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Spock's Beard - Feel Euphoria CD (album) cover


Spock's Beard


Symphonic Prog

3.25 | 387 ratings

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Eclectic Prog Team
3 stars Neal Morse departed from Spock's Beard following the band's sixth studio album. Of course the parallels between Spock's Beard and Genesis have not gone unnoticed: The creative helms and lead vocalists leave their respective bands following a complex and enigmatic double album to have successful solo careers, only to have their drummers assume front man responsibilities and their former bands begin to create more commercial and accessible music. This album uncomfortably wavers between simplistic pop and intricate progressive rock, often within the same track, yielding some awkward transitions (or no transitions at all) as well as some rather questionable overall compositions. Nick D'Virgilio is a fantastic drummer, but it would not be until the next album that he would shine as a lead vocalist. Although not a bad album, Feel Euphoria is considerably weaker than anything else in the band's discography.

"Onomatopoeia" The band crashes through the gates with this hard-hitting opener. Right from the start I can sense the band's uneasiness in coming together as a quartet, because this song seems like it's overcompensating. The sudden stop and subsequent acoustic section is certainly out of place. As with the album, "Onomatopoeia" is not a bad work, but nothing wonderful either.

"The Bottom Line" Crunchy guitar riffs and a whining synthesizer start this song, which has, over acoustic guitar, a vocal hook that sounds very much like John Mayer's "City Love." As with the previous song, there is a serious disconnect between the sections; each passage just tapers off and the next one begins. The acoustic guitar and Mellotron at the end is beautiful, but bears no semblance to anything that came before.

"Feel Euphoria" Insipid electronic percussion and sputtering tones, lazy vocals, and ridiculous lyrics make for a terrible title track. Not even the organ loitering in the background salvages this unbelievably dragging song.

"Shining Star" Bearing a sound comparable to The Eagles of the 1990s, with fretless bass, acoustic guitar, light lead, and easygoing vocals with occasional harmonies, this song has a very simple but pleasing chord progression. The heavier chorus has a melody that is almost identical to "Drive" by Incubus.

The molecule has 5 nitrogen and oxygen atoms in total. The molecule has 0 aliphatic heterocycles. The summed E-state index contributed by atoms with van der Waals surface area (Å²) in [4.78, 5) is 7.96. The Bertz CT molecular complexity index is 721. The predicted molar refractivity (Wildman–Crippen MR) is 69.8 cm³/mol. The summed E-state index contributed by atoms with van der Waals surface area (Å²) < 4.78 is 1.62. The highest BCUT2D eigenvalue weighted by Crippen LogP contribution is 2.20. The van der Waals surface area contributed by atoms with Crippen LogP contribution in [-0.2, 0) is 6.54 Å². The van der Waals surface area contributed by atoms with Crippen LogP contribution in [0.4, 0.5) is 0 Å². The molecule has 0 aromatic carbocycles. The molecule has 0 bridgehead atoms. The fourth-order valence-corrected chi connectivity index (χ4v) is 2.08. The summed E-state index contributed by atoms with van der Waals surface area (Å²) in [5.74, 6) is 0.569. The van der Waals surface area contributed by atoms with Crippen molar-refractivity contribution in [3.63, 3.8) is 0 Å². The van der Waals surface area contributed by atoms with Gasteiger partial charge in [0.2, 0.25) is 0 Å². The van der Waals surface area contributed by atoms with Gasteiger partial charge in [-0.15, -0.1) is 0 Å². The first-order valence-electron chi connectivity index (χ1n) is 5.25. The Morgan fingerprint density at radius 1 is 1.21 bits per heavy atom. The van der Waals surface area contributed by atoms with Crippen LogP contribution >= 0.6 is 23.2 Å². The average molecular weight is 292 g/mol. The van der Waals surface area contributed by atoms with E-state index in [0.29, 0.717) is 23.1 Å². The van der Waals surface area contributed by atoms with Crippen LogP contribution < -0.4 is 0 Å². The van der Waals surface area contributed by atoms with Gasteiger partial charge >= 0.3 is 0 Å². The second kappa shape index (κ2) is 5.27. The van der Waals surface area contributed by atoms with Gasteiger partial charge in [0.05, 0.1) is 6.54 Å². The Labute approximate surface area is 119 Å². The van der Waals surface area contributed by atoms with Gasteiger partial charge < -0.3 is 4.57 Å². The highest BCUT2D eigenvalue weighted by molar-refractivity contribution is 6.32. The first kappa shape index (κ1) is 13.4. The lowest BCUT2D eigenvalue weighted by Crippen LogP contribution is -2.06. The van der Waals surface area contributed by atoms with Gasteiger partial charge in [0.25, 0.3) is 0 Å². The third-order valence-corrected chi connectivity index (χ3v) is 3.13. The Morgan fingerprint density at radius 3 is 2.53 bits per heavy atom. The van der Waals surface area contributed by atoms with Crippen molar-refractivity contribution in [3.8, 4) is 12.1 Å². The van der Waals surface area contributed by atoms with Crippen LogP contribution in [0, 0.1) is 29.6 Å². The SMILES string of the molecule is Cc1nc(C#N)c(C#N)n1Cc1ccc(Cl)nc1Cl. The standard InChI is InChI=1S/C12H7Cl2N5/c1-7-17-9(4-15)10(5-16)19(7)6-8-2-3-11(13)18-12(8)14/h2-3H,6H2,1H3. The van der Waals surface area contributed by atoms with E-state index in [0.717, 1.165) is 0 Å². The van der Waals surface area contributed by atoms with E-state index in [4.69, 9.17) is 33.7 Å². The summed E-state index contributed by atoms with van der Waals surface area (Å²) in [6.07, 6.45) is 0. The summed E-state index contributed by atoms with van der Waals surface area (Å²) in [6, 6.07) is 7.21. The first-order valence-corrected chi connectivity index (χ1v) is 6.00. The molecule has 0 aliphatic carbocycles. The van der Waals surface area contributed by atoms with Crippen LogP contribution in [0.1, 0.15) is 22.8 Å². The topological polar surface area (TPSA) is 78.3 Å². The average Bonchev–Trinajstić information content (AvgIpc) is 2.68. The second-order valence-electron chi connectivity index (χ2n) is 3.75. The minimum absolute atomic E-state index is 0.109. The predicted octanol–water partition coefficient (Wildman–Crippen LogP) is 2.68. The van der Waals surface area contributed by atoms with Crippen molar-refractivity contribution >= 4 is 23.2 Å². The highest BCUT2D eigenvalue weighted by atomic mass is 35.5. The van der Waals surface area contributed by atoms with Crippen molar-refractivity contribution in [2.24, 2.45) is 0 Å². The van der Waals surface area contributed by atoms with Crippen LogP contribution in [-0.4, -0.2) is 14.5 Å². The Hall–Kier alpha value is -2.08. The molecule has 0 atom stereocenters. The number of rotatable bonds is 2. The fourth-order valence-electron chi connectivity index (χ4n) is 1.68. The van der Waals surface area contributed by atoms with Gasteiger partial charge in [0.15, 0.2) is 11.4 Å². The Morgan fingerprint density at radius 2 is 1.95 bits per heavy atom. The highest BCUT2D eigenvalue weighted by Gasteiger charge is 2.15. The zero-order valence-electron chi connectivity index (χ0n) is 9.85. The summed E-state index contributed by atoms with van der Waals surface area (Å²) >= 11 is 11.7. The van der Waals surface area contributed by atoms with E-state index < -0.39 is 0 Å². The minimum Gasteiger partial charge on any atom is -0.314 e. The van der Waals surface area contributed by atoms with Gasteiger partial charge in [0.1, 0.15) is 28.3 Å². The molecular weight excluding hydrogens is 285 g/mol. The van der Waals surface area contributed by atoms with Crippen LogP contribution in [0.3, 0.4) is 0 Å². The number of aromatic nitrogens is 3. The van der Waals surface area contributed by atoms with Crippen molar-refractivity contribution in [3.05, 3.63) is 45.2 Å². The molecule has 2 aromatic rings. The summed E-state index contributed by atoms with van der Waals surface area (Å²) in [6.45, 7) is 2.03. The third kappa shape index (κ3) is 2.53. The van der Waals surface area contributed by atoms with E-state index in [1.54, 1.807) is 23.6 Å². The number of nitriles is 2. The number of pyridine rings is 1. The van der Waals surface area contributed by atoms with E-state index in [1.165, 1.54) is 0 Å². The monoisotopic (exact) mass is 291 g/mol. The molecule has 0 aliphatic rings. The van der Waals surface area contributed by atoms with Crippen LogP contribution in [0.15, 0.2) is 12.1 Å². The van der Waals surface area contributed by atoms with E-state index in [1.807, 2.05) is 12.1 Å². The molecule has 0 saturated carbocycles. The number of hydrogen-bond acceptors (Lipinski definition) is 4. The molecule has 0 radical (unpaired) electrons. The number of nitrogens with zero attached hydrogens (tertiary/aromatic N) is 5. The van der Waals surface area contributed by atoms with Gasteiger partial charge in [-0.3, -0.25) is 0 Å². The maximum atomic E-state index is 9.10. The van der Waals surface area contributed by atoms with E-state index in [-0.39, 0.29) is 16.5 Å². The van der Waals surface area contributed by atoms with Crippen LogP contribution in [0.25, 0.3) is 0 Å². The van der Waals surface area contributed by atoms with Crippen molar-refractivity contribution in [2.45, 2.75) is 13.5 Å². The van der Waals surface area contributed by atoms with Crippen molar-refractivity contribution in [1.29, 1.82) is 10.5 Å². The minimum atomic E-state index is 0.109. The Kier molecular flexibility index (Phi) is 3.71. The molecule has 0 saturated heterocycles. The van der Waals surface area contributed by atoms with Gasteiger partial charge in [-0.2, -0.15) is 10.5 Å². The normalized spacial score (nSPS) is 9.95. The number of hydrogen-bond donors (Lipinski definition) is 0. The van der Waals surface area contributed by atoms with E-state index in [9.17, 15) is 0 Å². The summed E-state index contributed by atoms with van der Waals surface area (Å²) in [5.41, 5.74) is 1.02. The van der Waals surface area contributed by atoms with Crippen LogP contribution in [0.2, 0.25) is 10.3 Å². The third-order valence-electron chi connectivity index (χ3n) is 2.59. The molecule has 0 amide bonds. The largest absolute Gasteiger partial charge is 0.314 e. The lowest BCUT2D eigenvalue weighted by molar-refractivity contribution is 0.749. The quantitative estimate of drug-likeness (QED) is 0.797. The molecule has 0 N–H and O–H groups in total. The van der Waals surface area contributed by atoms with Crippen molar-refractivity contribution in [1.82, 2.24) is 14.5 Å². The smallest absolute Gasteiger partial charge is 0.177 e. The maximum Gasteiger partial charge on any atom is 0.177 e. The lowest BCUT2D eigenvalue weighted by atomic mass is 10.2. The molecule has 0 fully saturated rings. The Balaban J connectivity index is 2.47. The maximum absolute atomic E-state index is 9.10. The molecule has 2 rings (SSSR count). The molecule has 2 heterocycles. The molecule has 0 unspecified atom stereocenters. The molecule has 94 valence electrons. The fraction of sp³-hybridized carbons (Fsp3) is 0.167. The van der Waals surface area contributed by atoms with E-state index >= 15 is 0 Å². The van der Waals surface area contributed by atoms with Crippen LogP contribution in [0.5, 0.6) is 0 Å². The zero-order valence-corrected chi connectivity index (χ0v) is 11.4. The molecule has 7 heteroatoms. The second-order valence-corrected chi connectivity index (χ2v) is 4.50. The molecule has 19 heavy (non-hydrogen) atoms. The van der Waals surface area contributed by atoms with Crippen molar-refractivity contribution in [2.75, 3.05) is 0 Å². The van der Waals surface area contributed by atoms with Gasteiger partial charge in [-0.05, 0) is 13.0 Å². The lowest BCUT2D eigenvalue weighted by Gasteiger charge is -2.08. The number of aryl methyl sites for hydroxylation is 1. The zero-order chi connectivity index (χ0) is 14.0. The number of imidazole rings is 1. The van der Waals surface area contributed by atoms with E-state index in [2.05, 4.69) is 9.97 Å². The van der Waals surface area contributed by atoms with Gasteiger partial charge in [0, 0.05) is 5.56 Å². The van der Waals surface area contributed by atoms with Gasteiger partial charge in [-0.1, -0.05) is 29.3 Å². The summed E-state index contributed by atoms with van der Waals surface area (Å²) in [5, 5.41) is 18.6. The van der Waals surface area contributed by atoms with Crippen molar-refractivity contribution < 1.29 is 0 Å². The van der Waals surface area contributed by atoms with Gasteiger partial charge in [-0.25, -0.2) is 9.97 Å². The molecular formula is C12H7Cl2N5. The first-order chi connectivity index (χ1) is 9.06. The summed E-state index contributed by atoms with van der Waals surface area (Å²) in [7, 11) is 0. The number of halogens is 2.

"East Of Eden, West Of Memphis" I quite enjoy this number. The bridge is situated on a bed of Mellotron, but it's the catchy chorus that I appreciate most. Speaking of the Mellotron, the fast-paced synthesizer solo is introduced by a Mellotron duet. The drumming is a highlight of the instrumental segment.

"Ghosts of Autumn" Cold piano and hushed singing create the softest song on the album. It has a delicate but memorable melody and touching lyrics.

"A Guy Named Sid: pt. I - Intro" Spock's Beard attempted some semblance of the progressive rock of their former years, but this suite is a mixed bag- the electronic-dominated opening is a bit of a sign. Alan Morse's guitar solo and Ryo Okumoto's synthesizer work are praiseworthy, but the strange vocalizations sound kind of embarrassing.

"A Guy Named Sid: pt. II - Same Old Story" The narrative begins, alternating between first-person and third-person lyrics, but the music is too weak to support any kind of believable story.

"A Guy Named Sid: pt. III - You Don't Know" The lyrics don't leave me with much sympathy for old Sid, who seems to be whining in a rather vague manner. Again, the music is too bland to really take notice of.

"A Guy Named Sid: pt. IV - Judge" Dave Meros has some excellent bass playing on this part, and while I think the catchy little refrain is okay, the arrangements toward the end are excellent.

"A Guy Named Sid: pt. V - Sid's Boys Choir" Hearkening back to their Gentle Giant imitations (think of "Thoughts"), this is a multifaceted vocal bit.

"A Guy Named Sid: pt. VI - Change" The suite returns to the beginning, but the remainder of it all is far more convincing (especially musically) than anything that preceded it. The dual guitar lead is especially remarkable.

"Carry On" The album probably could have done without this schmaltzy song tacked on after the lengthy suite. Perhaps it is the band's rallying cry after their leader stepped down- I don't know.

Epignosis | 3/5 |


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